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Gold recovery is likely to be short-lived
What remains of any gold bull will be breathing a little easier today, as eight straight trading days’ worth of downside has finally been met with some form of upside bounce in the precious metal. Today’s support, found around $1148, perhaps should not come as such a surprise following substantial recent moves with the price closing outside of the daily Bollinger band for the past four days, indicating a highly extended period of downside.
However, we have seen this before and with the price not meeting either the November 2014 low at $1132, nor the lower ends of the falling wedge that have been in play since the initial major selloff in April 2013, I believe any further upside is likely to be short-lived.
Any move back above $1190 could give us a better idea this may be a premature recovery, but unless this happens I believe we could simply see this as a temporary retracement within a wider selloff, and I envisage $1170 and $1175 as potential areas to watch for a selloff down towards $1132 and $1117 areas.
Silver’s bearish outlook remains
Silver is also looking to catch a bid today, with early-morning trade leading the metal to a high of $1572. However, the existence of the 20-period simple moving average (SMA) on the four-hour chart seems to have stalled upside momentum, and with the current candle looking like it could take back some of those gains, a bearish tweezer pattern could yet form.
Much like gold, silver has come off the back of a significant period of downside, and thus some form of move higher would seem likely despite my overall bearish bias down towards $1465. Since January’s peak of $1850, the silver chart has seen two retracements hit the 61.8% Fibonacci level prior to selling off, and this would give us an upside resistance of $1628.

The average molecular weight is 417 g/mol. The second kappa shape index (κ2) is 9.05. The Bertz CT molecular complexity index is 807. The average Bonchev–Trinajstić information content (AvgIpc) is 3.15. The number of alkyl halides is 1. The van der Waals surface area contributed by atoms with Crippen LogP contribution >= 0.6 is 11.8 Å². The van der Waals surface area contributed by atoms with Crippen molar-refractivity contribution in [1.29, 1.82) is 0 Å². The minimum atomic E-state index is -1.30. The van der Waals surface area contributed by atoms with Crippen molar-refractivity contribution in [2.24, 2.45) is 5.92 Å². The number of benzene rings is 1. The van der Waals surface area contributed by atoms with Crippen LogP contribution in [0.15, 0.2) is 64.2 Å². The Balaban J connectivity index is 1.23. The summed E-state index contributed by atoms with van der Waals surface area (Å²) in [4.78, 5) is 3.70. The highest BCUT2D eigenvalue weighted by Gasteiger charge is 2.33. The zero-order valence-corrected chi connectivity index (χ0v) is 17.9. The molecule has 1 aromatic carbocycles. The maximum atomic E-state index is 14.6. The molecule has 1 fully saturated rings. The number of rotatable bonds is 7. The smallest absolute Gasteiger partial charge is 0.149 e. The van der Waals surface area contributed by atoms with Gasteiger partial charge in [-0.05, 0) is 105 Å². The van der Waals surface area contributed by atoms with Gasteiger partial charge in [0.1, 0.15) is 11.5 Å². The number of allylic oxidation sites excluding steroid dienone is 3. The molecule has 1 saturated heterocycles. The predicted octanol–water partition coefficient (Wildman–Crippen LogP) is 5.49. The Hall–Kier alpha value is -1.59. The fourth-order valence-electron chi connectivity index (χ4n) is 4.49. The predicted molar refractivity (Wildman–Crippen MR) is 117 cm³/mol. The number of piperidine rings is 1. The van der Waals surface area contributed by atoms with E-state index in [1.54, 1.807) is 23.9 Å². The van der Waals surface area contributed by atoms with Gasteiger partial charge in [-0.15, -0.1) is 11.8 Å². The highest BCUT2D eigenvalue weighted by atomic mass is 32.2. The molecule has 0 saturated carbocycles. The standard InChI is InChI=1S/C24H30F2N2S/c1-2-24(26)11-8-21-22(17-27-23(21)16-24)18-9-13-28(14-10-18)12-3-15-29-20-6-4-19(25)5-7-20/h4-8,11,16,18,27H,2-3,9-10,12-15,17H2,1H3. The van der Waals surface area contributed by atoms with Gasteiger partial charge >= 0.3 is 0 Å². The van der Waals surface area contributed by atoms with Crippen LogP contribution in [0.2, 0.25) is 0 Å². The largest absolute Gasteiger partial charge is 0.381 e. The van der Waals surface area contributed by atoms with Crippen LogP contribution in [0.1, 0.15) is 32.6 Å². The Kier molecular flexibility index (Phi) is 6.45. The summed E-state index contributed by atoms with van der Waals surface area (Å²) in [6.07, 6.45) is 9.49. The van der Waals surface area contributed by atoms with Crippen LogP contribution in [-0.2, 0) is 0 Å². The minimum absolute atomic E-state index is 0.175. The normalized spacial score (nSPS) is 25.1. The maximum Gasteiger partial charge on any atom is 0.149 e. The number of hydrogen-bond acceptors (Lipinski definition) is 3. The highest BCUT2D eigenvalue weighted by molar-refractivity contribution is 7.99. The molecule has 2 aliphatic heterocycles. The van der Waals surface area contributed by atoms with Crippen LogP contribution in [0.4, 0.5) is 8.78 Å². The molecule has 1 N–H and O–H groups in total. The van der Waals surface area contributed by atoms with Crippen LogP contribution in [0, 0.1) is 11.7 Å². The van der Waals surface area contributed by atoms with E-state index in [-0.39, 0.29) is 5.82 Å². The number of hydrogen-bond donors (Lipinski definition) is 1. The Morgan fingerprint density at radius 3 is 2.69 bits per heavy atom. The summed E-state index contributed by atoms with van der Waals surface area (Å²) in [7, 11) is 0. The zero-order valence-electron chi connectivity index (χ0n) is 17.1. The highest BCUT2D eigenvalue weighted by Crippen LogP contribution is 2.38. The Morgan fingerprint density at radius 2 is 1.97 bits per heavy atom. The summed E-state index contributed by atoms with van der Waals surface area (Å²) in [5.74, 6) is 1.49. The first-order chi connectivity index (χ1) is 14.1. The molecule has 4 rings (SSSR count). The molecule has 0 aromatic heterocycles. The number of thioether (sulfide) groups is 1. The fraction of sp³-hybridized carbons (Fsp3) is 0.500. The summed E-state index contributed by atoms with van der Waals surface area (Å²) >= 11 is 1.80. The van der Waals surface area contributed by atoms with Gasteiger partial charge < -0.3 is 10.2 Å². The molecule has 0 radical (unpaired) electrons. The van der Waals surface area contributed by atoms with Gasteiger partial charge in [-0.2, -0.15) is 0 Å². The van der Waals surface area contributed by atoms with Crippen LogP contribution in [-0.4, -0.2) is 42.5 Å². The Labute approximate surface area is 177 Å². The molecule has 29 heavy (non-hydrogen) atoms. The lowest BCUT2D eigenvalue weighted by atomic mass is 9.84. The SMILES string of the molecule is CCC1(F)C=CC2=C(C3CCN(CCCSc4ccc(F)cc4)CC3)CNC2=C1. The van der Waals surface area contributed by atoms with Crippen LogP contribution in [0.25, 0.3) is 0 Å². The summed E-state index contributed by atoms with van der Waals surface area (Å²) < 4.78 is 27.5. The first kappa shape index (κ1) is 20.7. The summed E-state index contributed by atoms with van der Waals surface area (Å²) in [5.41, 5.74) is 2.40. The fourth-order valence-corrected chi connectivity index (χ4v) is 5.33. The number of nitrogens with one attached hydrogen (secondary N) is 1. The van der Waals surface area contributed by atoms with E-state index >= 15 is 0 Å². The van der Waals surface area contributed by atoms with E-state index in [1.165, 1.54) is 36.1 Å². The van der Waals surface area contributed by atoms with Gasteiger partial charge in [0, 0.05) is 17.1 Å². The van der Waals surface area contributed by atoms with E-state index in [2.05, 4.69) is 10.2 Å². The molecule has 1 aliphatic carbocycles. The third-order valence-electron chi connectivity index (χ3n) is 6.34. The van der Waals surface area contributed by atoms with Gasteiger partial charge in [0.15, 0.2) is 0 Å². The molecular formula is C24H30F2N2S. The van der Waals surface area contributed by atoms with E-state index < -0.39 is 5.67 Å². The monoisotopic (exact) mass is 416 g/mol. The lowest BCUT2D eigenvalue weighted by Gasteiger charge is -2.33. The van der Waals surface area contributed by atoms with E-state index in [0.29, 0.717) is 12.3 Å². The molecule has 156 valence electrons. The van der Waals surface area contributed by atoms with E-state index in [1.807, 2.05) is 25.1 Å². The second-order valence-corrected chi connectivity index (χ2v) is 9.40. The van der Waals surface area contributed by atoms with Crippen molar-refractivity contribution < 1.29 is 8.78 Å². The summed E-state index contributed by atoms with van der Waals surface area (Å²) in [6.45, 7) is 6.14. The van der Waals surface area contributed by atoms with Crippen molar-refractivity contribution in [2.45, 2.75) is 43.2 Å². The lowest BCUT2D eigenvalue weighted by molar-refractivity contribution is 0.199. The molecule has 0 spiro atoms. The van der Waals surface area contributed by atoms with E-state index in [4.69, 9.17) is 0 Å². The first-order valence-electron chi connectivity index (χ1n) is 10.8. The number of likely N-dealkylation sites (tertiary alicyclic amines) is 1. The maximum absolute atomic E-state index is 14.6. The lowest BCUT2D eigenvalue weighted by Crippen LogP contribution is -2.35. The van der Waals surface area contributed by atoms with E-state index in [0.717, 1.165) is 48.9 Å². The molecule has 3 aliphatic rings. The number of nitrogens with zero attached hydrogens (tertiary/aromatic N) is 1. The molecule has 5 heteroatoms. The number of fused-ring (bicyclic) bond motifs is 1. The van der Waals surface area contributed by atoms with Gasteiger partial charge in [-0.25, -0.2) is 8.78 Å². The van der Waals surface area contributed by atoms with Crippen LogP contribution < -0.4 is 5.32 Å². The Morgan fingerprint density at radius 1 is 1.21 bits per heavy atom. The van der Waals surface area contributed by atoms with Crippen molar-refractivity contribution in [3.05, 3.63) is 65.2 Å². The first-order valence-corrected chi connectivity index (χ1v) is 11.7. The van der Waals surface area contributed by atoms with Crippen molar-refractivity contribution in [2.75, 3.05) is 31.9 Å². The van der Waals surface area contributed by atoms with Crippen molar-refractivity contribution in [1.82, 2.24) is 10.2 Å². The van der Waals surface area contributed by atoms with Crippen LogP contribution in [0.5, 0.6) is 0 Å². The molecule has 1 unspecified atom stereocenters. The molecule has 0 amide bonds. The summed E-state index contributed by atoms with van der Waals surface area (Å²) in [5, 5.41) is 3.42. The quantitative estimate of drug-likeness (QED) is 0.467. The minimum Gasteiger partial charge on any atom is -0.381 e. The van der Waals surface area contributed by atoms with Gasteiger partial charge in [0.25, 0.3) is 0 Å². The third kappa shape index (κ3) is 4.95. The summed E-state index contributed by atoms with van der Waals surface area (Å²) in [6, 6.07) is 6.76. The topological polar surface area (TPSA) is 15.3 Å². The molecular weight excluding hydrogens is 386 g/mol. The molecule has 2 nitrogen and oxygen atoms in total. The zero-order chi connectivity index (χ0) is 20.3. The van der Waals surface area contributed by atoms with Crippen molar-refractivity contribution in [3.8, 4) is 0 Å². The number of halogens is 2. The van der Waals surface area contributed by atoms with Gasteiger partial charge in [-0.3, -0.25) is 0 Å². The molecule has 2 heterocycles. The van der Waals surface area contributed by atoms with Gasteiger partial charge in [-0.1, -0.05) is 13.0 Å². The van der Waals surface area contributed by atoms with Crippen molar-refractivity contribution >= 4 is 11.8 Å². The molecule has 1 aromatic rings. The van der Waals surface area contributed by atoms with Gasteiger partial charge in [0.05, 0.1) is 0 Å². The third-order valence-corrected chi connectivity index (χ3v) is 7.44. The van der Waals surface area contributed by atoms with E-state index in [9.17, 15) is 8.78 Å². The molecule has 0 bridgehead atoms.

However, I do not see it moving that high, and should the current resistance at $1570 be broken I think $1609 would be more likely as this encompasses the 50% retracement and the dominant February support level. Overall my bias remains bearish until $1465 is hit, and given that the 20-period SMA on the four-hour chart has held up on three occasions in this recent downtrend, it will be the ability or inability to break above this today which will give direction for the near term.
Brent upside continues, yet $60.06 test will be key
Brent crude appears to be on its way towards posting a second consecutive daily gain today, which would be the first occasion since this time last month. With the stochastic moving into a more bullish manner, rising from oversold and seemingly about to cross, alongside an MACD histogram, which is rising towards parity, there are signs that we could see some strength come back into the market.
However, there remains a major hurdle at the $60.06 level, the 20-day SMA. Despite its close proximity to price action, we have only seen a daily close crossing above or below this indicator twice in the past eight months. Should this break above $60.06 occur, I would expect a swift move higher towards $6.300, yet prior form dictates that we are likely to see this form resistance and give way to further losses where the 200-day SMA ($55.29) would be our initial hurdle.
WTI upside also looks limited
WTI is showing a similar kind of story, with a morning in the green moving us towards a position where in all likeliness we will begin to sell-off once more.
Since the early-February spike to $54.40, we have seen lower lows and lower highs establishing a falling wedge formation. Given yesterday’s third touch on the lower end of this pattern, it comes as no surprise that we are now moving higher and thus I believe any move back to $50.40 would likely be sold into. As this also coincides with the 20-day SMA, this gives further credibility to the level.
However, be aware that a falling wedge in a downtrend is typically setup to be broken towards the upside and thus can be seen as a potential reversal signal. Consequently, should we see a break out of this pattern, I would be looking at $54.00, which if broken would likely lead to another major leg higher.